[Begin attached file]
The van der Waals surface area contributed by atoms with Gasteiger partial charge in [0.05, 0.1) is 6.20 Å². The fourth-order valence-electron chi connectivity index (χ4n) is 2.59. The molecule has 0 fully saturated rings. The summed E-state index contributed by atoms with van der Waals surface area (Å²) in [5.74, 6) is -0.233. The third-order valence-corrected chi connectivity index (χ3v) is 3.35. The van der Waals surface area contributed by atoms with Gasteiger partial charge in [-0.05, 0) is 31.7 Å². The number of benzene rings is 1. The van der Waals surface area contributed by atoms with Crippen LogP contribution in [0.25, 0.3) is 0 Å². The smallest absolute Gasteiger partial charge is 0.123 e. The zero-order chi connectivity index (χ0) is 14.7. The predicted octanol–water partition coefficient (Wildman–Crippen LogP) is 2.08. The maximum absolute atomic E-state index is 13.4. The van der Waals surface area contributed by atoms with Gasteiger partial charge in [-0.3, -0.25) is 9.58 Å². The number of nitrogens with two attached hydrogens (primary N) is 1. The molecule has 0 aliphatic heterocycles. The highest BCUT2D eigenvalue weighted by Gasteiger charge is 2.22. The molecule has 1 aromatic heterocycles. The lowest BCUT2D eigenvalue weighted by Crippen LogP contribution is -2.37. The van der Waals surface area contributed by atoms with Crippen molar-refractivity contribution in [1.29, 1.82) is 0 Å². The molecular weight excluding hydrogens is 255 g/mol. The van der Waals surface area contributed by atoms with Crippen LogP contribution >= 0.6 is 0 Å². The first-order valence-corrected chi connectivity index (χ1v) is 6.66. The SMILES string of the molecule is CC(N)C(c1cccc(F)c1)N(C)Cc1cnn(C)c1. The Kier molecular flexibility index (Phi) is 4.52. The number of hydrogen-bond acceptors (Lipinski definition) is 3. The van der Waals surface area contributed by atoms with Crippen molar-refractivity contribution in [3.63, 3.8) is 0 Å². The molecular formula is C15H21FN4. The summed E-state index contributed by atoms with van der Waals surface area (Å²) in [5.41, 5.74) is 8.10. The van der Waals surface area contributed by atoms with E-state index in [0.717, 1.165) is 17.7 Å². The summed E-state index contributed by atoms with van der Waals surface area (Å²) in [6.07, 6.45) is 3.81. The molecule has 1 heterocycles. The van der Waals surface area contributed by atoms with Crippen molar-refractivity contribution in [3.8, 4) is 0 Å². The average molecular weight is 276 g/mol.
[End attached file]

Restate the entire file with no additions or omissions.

The van der Waals surface area contributed by atoms with Gasteiger partial charge in [0.05, 0.1) is 6.20 Å². The fourth-order valence-electron chi connectivity index (χ4n) is 2.59. The molecule has 0 fully saturated rings. The summed E-state index contributed by atoms with van der Waals surface area (Å²) in [5.74, 6) is -0.233. The third-order valence-corrected chi connectivity index (χ3v) is 3.35. The van der Waals surface area contributed by atoms with Gasteiger partial charge in [-0.05, 0) is 31.7 Å². The number of benzene rings is 1. The van der Waals surface area contributed by atoms with Crippen LogP contribution in [0.25, 0.3) is 0 Å². The smallest absolute Gasteiger partial charge is 0.123 e. The zero-order chi connectivity index (χ0) is 14.7. The predicted octanol–water partition coefficient (Wildman–Crippen LogP) is 2.08. The maximum absolute atomic E-state index is 13.4. The van der Waals surface area contributed by atoms with Gasteiger partial charge in [-0.3, -0.25) is 9.58 Å². The number of nitrogens with two attached hydrogens (primary N) is 1. The molecule has 0 aliphatic heterocycles. The highest BCUT2D eigenvalue weighted by Gasteiger charge is 2.22. The molecule has 1 aromatic heterocycles. The lowest BCUT2D eigenvalue weighted by Crippen LogP contribution is -2.37. The van der Waals surface area contributed by atoms with Crippen molar-refractivity contribution in [1.29, 1.82) is 0 Å². The molecular weight excluding hydrogens is 255 g/mol. The van der Waals surface area contributed by atoms with Crippen LogP contribution >= 0.6 is 0 Å². The first-order valence-corrected chi connectivity index (χ1v) is 6.66. The SMILES string of the molecule is CC(N)C(c1cccc(F)c1)N(C)Cc1cnn(C)c1. The Kier molecular flexibility index (Phi) is 4.52. The number of hydrogen-bond acceptors (Lipinski definition) is 3. The van der Waals surface area contributed by atoms with Crippen molar-refractivity contribution in [3.63, 3.8) is 0 Å². The molecular formula is C15H21FN4. The summed E-state index contributed by atoms with van der Waals surface area (Å²) in [5.41, 5.74) is 8.10. The van der Waals surface area contributed by atoms with E-state index in [0.717, 1.165) is 17.7 Å². The summed E-state index contributed by atoms with van der Waals surface area (Å²) in [6.07, 6.45) is 3.81. The molecule has 1 heterocycles. The van der Waals surface area contributed by atoms with Crippen molar-refractivity contribution in [3.8, 4) is 0 Å². The average molecular weight is 276 g/mol.